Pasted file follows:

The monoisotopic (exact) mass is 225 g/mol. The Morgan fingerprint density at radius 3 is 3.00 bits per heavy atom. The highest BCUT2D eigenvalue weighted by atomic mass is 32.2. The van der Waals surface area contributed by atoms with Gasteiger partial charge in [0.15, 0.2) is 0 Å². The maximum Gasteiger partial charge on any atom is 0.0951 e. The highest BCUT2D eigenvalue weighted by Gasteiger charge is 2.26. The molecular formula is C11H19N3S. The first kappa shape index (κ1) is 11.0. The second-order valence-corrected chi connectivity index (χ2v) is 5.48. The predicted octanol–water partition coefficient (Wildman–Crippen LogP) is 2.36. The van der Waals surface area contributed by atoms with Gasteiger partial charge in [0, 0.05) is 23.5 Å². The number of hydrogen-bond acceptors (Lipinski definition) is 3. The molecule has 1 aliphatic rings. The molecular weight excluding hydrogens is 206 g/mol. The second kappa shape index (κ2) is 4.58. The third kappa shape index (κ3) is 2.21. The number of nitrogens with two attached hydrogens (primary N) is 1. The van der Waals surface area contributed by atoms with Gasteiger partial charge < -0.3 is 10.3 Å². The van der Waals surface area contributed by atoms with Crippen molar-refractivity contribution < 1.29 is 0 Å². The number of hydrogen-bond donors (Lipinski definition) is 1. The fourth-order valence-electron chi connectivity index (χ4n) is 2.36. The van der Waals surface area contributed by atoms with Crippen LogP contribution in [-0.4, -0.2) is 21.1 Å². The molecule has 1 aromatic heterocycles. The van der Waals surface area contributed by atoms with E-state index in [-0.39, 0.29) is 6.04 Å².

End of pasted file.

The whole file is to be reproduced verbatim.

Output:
The monoisotopic (exact) mass is 225 g/mol. The Morgan fingerprint density at radius 3 is 3.00 bits per heavy atom. The highest BCUT2D eigenvalue weighted by atomic mass is 32.2. The van der Waals surface area contributed by atoms with Gasteiger partial charge in [0.15, 0.2) is 0 Å². The maximum Gasteiger partial charge on any atom is 0.0951 e. The highest BCUT2D eigenvalue weighted by Gasteiger charge is 2.26. The molecular formula is C11H19N3S. The first kappa shape index (κ1) is 11.0. The second-order valence-corrected chi connectivity index (χ2v) is 5.48. The predicted octanol–water partition coefficient (Wildman–Crippen LogP) is 2.36. The van der Waals surface area contributed by atoms with Gasteiger partial charge in [0, 0.05) is 23.5 Å². The number of hydrogen-bond acceptors (Lipinski definition) is 3. The molecule has 1 aliphatic rings. The molecular weight excluding hydrogens is 206 g/mol. The second kappa shape index (κ2) is 4.58. The third kappa shape index (κ3) is 2.21. The number of nitrogens with two attached hydrogens (primary N) is 1. The van der Waals surface area contributed by atoms with Gasteiger partial charge < -0.3 is 10.3 Å². The van der Waals surface area contributed by atoms with Crippen molar-refractivity contribution < 1.29 is 0 Å². The number of hydrogen-bond donors (Lipinski definition) is 1. The fourth-order valence-electron chi connectivity index (χ4n) is 2.36. The van der Waals surface area contributed by atoms with Crippen LogP contribution in [-0.4, -0.2) is 21.1 Å². The molecule has 1 aromatic heterocycles. The van der Waals surface area contributed by atoms with E-state index in [-0.39, 0.29) is 6.04 Å².